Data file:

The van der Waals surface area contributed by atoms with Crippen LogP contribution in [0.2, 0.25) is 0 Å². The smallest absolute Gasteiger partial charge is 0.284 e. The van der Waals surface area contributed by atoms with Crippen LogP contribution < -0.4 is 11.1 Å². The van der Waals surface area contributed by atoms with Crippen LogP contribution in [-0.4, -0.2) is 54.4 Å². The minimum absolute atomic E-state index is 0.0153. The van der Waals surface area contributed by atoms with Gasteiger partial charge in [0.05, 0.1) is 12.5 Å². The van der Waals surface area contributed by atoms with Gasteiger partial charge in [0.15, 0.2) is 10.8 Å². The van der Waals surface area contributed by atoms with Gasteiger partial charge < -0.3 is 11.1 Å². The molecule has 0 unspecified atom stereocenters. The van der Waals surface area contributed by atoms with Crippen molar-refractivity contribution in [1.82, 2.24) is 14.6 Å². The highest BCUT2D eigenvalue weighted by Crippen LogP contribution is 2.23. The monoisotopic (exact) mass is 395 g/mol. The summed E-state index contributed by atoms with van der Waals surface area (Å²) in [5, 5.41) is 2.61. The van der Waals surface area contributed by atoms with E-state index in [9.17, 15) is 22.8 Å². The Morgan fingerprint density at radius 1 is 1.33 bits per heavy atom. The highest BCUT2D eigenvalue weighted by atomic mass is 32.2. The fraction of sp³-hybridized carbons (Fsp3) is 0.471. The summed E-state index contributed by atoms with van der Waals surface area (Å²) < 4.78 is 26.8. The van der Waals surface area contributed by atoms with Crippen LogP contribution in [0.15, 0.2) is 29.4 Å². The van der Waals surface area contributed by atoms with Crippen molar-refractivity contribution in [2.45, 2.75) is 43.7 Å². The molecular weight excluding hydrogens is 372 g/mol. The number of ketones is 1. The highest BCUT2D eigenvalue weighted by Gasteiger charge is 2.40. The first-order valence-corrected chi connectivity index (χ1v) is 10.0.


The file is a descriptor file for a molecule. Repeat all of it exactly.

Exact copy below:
The van der Waals surface area contributed by atoms with Crippen LogP contribution in [0.2, 0.25) is 0 Å². The smallest absolute Gasteiger partial charge is 0.284 e. The van der Waals surface area contributed by atoms with Crippen LogP contribution < -0.4 is 11.1 Å². The van der Waals surface area contributed by atoms with Crippen LogP contribution in [-0.4, -0.2) is 54.4 Å². The minimum absolute atomic E-state index is 0.0153. The van der Waals surface area contributed by atoms with Gasteiger partial charge in [0.05, 0.1) is 12.5 Å². The van der Waals surface area contributed by atoms with Gasteiger partial charge in [0.15, 0.2) is 10.8 Å². The van der Waals surface area contributed by atoms with Gasteiger partial charge < -0.3 is 11.1 Å². The molecule has 0 unspecified atom stereocenters. The van der Waals surface area contributed by atoms with Crippen molar-refractivity contribution in [1.82, 2.24) is 14.6 Å². The highest BCUT2D eigenvalue weighted by Crippen LogP contribution is 2.23. The monoisotopic (exact) mass is 395 g/mol. The summed E-state index contributed by atoms with van der Waals surface area (Å²) in [5, 5.41) is 2.61. The van der Waals surface area contributed by atoms with E-state index in [9.17, 15) is 22.8 Å². The Morgan fingerprint density at radius 1 is 1.33 bits per heavy atom. The highest BCUT2D eigenvalue weighted by atomic mass is 32.2. The fraction of sp³-hybridized carbons (Fsp3) is 0.471. The summed E-state index contributed by atoms with van der Waals surface area (Å²) < 4.78 is 26.8. The van der Waals surface area contributed by atoms with Crippen LogP contribution in [0.15, 0.2) is 29.4 Å². The van der Waals surface area contributed by atoms with Crippen molar-refractivity contribution in [2.45, 2.75) is 43.7 Å². The molecular weight excluding hydrogens is 372 g/mol. The number of ketones is 1. The highest BCUT2D eigenvalue weighted by Gasteiger charge is 2.40. The first-order valence-corrected chi connectivity index (χ1v) is 10.0.